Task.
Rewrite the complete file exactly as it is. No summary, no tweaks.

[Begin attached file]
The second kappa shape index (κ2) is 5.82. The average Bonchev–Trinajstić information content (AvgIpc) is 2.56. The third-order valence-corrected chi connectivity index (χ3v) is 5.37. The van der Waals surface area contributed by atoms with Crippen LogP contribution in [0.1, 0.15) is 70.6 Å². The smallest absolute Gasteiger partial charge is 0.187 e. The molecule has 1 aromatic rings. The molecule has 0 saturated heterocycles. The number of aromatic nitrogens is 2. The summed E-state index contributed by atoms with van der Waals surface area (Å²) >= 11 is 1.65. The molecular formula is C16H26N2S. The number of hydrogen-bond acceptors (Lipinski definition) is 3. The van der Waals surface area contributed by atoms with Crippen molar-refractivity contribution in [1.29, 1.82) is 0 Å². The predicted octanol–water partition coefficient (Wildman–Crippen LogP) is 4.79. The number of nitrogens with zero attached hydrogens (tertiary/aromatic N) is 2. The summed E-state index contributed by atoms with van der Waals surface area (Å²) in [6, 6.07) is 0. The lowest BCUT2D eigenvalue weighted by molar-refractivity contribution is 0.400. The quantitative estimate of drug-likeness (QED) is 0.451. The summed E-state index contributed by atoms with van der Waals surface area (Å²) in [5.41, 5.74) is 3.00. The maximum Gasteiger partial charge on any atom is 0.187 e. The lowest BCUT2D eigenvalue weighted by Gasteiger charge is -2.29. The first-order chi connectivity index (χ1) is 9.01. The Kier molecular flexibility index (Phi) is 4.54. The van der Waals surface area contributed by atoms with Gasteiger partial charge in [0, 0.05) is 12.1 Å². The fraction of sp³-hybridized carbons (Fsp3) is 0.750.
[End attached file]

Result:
The second kappa shape index (κ2) is 5.82. The average Bonchev–Trinajstić information content (AvgIpc) is 2.56. The third-order valence-corrected chi connectivity index (χ3v) is 5.37. The van der Waals surface area contributed by atoms with Crippen LogP contribution in [0.1, 0.15) is 70.6 Å². The smallest absolute Gasteiger partial charge is 0.187 e. The molecule has 1 aromatic rings. The molecule has 0 saturated heterocycles. The number of aromatic nitrogens is 2. The summed E-state index contributed by atoms with van der Waals surface area (Å²) >= 11 is 1.65. The molecular formula is C16H26N2S. The number of hydrogen-bond acceptors (Lipinski definition) is 3. The van der Waals surface area contributed by atoms with Crippen molar-refractivity contribution in [1.29, 1.82) is 0 Å². The predicted octanol–water partition coefficient (Wildman–Crippen LogP) is 4.79. The number of nitrogens with zero attached hydrogens (tertiary/aromatic N) is 2. The summed E-state index contributed by atoms with van der Waals surface area (Å²) in [6, 6.07) is 0. The lowest BCUT2D eigenvalue weighted by molar-refractivity contribution is 0.400. The quantitative estimate of drug-likeness (QED) is 0.451. The summed E-state index contributed by atoms with van der Waals surface area (Å²) in [5.41, 5.74) is 3.00. The maximum Gasteiger partial charge on any atom is 0.187 e. The lowest BCUT2D eigenvalue weighted by Gasteiger charge is -2.29. The first-order chi connectivity index (χ1) is 9.01. The Kier molecular flexibility index (Phi) is 4.54. The van der Waals surface area contributed by atoms with Gasteiger partial charge in [0, 0.05) is 12.1 Å². The fraction of sp³-hybridized carbons (Fsp3) is 0.750.